The Phoenix Journal was founded with a simple goal: Making film writing accessible to all who love the movies. What has long distinguished cinema from other arts is its intimate connection with modern technology and mass production. It is uniquely able to speak to masses of people. Not for nothing did Russian revolutionary Vladimir Lenin call it “the most important of all the arts.”
We intend to write about movies in a language understood by people. For us, this isn’t to “simplify” cinema but to capture its essence, as art in the age of mass production. We are unapologetically engaged in social and political critique and our writings on cinema aim to bring this critique to a large number of people.
Alas, much current writing on cinema values obtuse and obscurant language. Hard to find are critics such as the legendary American writers Roger Ebert or Pauline Kael whose reviews were read by people in their hundreds of thousands. In a vicious circle, many critics now write for a small number of festival-goers about films that, in turn, sometimes care only about these small circles.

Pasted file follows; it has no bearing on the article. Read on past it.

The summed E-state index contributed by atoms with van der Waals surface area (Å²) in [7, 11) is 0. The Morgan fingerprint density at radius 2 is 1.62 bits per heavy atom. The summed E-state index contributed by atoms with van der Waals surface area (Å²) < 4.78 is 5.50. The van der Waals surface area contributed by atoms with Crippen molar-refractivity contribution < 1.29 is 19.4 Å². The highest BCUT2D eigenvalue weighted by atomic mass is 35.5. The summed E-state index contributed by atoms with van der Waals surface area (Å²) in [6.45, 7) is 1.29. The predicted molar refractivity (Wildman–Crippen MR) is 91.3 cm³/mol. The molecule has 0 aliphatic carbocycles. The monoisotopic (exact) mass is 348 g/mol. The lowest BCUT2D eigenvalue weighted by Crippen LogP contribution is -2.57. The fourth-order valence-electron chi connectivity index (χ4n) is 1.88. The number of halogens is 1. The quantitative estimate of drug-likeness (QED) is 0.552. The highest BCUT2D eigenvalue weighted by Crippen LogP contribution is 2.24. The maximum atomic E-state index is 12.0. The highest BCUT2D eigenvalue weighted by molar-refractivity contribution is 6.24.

We want to take back cinema to where it belongs: the masses. We are intellectuals who wish to speak to people not ourselves. Phoenix Journal was founded for this express goal: Writing about cinema for all, in a language accessible to all. We understand the utopian and problematic aspects of such a goal but that doesn’t diminish our enthusiasm only furthers it.
We call on all those interested in the world of films, whether they’ve written before or not, to join us. Phoenix Journal is a home for all who love the movies.